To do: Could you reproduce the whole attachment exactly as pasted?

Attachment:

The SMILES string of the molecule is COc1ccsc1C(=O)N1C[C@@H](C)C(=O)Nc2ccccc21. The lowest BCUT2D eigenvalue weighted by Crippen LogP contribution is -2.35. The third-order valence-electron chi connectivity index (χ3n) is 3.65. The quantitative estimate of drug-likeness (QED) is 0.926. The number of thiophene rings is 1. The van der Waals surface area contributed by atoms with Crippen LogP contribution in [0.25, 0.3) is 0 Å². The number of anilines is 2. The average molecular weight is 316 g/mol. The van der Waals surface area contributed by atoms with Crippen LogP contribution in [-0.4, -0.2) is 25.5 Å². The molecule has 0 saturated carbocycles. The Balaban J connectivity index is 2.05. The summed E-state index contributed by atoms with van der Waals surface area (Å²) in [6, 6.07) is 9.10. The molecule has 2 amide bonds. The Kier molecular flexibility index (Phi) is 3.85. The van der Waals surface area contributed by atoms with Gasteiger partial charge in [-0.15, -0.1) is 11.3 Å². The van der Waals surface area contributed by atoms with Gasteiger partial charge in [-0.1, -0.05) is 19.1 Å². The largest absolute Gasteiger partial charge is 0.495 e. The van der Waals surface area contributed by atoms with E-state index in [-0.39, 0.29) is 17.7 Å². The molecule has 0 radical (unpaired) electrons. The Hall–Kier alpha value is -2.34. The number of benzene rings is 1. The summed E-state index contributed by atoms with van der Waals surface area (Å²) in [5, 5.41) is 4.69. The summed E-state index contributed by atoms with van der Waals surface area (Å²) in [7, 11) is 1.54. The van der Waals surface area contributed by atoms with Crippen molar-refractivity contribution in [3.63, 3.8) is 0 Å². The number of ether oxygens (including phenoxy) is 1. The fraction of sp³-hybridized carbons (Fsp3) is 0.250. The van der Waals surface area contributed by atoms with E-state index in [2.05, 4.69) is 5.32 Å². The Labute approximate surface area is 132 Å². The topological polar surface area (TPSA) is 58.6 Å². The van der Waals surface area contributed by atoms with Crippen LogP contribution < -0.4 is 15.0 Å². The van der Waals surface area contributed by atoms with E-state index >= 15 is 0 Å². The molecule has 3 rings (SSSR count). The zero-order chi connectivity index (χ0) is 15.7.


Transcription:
The SMILES string of the molecule is COc1ccsc1C(=O)N1C[C@@H](C)C(=O)Nc2ccccc21. The lowest BCUT2D eigenvalue weighted by Crippen LogP contribution is -2.35. The third-order valence-electron chi connectivity index (χ3n) is 3.65. The quantitative estimate of drug-likeness (QED) is 0.926. The number of thiophene rings is 1. The van der Waals surface area contributed by atoms with Crippen LogP contribution in [0.25, 0.3) is 0 Å². The number of anilines is 2. The average molecular weight is 316 g/mol. The van der Waals surface area contributed by atoms with Crippen LogP contribution in [-0.4, -0.2) is 25.5 Å². The molecule has 0 saturated carbocycles. The Balaban J connectivity index is 2.05. The summed E-state index contributed by atoms with van der Waals surface area (Å²) in [6, 6.07) is 9.10. The molecule has 2 amide bonds. The Kier molecular flexibility index (Phi) is 3.85. The van der Waals surface area contributed by atoms with Gasteiger partial charge in [-0.15, -0.1) is 11.3 Å². The van der Waals surface area contributed by atoms with Gasteiger partial charge in [-0.1, -0.05) is 19.1 Å². The largest absolute Gasteiger partial charge is 0.495 e. The van der Waals surface area contributed by atoms with E-state index in [-0.39, 0.29) is 17.7 Å². The molecule has 0 radical (unpaired) electrons. The Hall–Kier alpha value is -2.34. The number of benzene rings is 1. The summed E-state index contributed by atoms with van der Waals surface area (Å²) in [5, 5.41) is 4.69. The summed E-state index contributed by atoms with van der Waals surface area (Å²) in [7, 11) is 1.54. The van der Waals surface area contributed by atoms with Crippen molar-refractivity contribution in [3.63, 3.8) is 0 Å². The number of ether oxygens (including phenoxy) is 1. The fraction of sp³-hybridized carbons (Fsp3) is 0.250. The van der Waals surface area contributed by atoms with E-state index in [2.05, 4.69) is 5.32 Å². The Labute approximate surface area is 132 Å². The topological polar surface area (TPSA) is 58.6 Å². The van der Waals surface area contributed by atoms with Crippen LogP contribution < -0.4 is 15.0 Å². The van der Waals surface area contributed by atoms with E-state index >= 15 is 0 Å². The molecule has 3 rings (SSSR count). The zero-order chi connectivity index (χ0) is 15.7.